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IgA vasculitis, formerly called Henoch-Schönlein purpura or HSP, is a disease that causes the antibody immunoglobulin A to collect in small blood vessels, which then become inflamed and leak blood. Nearly all people with IgA vasculitis develop a red or purple rash. Some people with IgA vasculitis also develop problems with their gastrointestinal (GI) tract, joints, and kidneys because of inflamed blood vessels in the intestines, joints, and kidneys. In rare cases, the lungs, nervous system, or other organs may be affected.
Most people recover from IgA vasculitis completely. However, the disease is sometimes more severe and can lead to acute kidney injury, which can progress to chronic kidney disease (CKD).
IgA vasculitis is rare. The number of new cases of IgA vasculitis is approximately 3 to 27 cases per 100,000 in children and infants and fewer than 2 new cases per 100,000 each year in adults.1, 2
IgA vasculitis is most common in young children between the ages of 4 and 7,3 but people of all ages can be affected.
You may be more likely to develop IgA vasculitis if you have a family history of the disease.
Most people recover from IgA vasculitis completely without treatment. The symptoms usually go away within a few weeks to months. The symptoms may return one or more times—usually within the first year—but typically go away again on their own.
The most common and serious long-term health problem caused by IgA vasculitis is CKD. Severe kidney damage is rare but, if it does occur, it may require aggressive treatment. Adults are much more likely than children to develop CKD.
Women who have had IgA vasculitis and become pregnant are more likely to develop high blood pressure and have protein in their urine during pregnancy. High blood pressure in pregnancy causes health risks for the mother and baby. Pregnant women with a history of IgA vasculitis should be closely monitored by their health care professional.
The symptoms of IgA vasculitis include
Rash, abdominal pain, and joint pain and swelling are often the first symptoms to appear, and they can occur in any order. Symptoms involving the kidneys rarely develop first.
IgA vasculitis occurs when your body’s immune system attacks its own cells and organs. Researchers don’t know what causes this unusual immune system response. However, many people have an infection of the upper respiratory tract—the nose, nasal cavity, pharynx, and larynx—before developing IgA vasculitis. IgA vasculitis has also been linked with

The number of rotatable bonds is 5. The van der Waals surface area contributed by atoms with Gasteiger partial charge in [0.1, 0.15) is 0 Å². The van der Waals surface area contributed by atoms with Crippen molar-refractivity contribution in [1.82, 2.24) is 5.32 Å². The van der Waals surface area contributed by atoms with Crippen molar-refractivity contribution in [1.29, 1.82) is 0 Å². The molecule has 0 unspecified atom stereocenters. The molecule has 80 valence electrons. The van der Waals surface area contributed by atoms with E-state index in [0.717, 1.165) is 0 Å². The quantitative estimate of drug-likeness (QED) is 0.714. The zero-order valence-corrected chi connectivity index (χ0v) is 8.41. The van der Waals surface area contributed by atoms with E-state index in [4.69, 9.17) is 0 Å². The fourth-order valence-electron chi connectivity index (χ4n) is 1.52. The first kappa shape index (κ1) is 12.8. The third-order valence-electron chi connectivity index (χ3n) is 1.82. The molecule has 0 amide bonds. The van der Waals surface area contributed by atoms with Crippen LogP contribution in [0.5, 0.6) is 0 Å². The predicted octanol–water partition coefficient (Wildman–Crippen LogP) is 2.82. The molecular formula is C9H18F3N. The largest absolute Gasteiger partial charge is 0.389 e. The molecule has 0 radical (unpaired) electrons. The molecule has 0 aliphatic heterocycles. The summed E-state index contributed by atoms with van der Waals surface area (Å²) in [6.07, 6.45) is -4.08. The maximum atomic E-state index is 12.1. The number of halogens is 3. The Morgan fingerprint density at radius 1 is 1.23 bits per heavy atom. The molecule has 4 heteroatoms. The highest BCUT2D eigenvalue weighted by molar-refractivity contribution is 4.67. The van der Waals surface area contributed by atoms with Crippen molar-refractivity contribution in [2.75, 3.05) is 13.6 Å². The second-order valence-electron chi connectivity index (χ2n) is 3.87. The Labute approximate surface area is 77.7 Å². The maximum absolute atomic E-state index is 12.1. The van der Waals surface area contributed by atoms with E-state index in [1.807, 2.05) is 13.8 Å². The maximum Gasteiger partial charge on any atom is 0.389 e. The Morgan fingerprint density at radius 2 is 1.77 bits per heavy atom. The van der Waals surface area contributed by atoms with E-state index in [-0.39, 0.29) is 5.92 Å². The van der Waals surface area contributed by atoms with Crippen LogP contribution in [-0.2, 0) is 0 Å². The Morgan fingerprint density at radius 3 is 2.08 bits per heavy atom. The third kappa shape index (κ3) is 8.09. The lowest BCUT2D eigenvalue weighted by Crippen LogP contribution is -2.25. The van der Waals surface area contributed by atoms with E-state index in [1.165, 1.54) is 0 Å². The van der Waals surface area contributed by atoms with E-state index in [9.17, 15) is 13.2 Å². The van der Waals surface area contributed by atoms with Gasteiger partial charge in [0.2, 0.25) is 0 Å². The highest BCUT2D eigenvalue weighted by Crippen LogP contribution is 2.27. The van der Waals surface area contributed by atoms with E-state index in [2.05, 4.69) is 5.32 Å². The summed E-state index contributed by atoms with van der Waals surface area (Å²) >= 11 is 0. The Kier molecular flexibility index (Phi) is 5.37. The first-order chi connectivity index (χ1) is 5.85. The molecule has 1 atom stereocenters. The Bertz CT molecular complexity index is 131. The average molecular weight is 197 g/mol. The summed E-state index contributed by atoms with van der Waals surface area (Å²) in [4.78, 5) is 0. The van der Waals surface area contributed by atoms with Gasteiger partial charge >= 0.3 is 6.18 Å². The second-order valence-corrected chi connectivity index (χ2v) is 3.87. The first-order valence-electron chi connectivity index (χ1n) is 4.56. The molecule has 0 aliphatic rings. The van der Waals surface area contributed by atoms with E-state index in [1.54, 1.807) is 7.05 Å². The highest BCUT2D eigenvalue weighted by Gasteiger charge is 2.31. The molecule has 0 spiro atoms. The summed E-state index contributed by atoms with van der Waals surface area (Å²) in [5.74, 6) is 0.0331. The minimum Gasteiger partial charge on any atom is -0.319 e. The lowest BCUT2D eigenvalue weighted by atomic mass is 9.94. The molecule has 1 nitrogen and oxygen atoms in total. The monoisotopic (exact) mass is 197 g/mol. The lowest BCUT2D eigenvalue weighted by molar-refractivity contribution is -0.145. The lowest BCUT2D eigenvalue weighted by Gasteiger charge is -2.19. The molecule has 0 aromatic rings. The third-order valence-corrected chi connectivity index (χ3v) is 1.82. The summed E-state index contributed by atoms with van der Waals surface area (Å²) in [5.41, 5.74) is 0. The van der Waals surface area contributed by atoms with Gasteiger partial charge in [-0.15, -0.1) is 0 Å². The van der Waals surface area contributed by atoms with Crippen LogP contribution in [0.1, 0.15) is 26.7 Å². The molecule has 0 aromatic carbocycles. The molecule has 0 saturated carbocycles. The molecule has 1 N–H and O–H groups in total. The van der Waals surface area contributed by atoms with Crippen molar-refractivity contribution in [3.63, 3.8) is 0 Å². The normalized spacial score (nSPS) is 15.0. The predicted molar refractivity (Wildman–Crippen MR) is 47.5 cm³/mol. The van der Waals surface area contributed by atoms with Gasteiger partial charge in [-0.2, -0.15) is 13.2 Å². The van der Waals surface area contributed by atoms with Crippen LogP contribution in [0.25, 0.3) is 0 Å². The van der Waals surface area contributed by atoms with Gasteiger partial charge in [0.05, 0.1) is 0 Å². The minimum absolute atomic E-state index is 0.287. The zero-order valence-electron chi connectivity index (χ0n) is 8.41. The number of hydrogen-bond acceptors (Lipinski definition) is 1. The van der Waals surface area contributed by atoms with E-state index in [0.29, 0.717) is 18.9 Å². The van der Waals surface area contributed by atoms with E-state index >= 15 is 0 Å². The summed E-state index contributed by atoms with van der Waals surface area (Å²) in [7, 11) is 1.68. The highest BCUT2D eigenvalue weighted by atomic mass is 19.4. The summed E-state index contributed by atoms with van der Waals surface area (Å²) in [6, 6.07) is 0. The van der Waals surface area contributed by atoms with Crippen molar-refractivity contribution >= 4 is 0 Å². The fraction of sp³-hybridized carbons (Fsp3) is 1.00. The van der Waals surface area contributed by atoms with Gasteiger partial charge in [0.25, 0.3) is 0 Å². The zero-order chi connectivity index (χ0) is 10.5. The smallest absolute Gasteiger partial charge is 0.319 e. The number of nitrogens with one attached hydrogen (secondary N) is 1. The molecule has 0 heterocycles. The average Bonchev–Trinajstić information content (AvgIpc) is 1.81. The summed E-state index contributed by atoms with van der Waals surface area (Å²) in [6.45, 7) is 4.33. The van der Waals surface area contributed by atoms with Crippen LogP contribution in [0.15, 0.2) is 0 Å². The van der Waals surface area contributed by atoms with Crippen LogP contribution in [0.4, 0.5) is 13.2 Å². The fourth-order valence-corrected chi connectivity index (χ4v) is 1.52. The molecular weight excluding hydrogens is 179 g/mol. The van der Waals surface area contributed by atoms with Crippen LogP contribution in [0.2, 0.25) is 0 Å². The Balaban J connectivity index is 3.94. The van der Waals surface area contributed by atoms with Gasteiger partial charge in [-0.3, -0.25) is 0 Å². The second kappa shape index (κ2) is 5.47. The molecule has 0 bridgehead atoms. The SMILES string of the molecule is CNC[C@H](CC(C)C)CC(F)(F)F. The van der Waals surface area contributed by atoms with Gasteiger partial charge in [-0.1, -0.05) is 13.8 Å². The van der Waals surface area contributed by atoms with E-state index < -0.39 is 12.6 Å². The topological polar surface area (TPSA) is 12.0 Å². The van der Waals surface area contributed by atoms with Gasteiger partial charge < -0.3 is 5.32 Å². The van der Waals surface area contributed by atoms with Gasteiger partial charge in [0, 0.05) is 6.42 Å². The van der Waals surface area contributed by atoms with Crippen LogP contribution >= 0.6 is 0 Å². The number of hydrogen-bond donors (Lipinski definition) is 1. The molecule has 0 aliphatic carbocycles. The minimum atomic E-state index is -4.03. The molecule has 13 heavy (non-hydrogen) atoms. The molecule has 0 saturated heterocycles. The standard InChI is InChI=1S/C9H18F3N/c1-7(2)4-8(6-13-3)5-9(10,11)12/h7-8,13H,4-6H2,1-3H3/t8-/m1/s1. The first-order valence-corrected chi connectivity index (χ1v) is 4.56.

Certain genes may increase the risk for IgA vasculitis.
Health care professionals use your medical history, a physical exam, and lab tests to confirm your diagnosis of IgA vasculitis.
Your health care professional may perform a skin or kidney biopsy, blood and urine tests, and sometimes an ultrasound of the kidneys or abdomen to confirm the diagnosis and monitor your health. In some cases, a kidney biopsy may be used to asses and monitor the severity of the disease. Depending on the organs affected, your health care professional may suggest other tests.
Your health care professional may obtain a skin biopsy to test for antibody deposits on your skin and confirm a diagnosis of IgA vasculitis. To do a skin biopsy, the health care professional removes skin cells from your body to examine under a microscope. You will be given a local anesthetic so you don’t feel any pain.
You may also need a kidney biopsy. A kidney biopsy can confirm the diagnosis of IgA vasculitis and provide information on the amount of kidney damage. Your health care professional will use the results of the kidney biopsy to help develop a treatment plan. The kidney biopsy is performed in a hospital with local anesthetic and, in some children, sedation.
Your health care professional may use blood and urine tests to check the health of your kidneys. A urine sample can be used to determine whether there is blood or protein in your urine, which is a sign that the IgA vasculitis is affecting your kidneys. A blood test can check how well your kidneys are working.
Depending on your symptoms, your health care professional may want you to have an ultrasound to check for GI or kidney problems.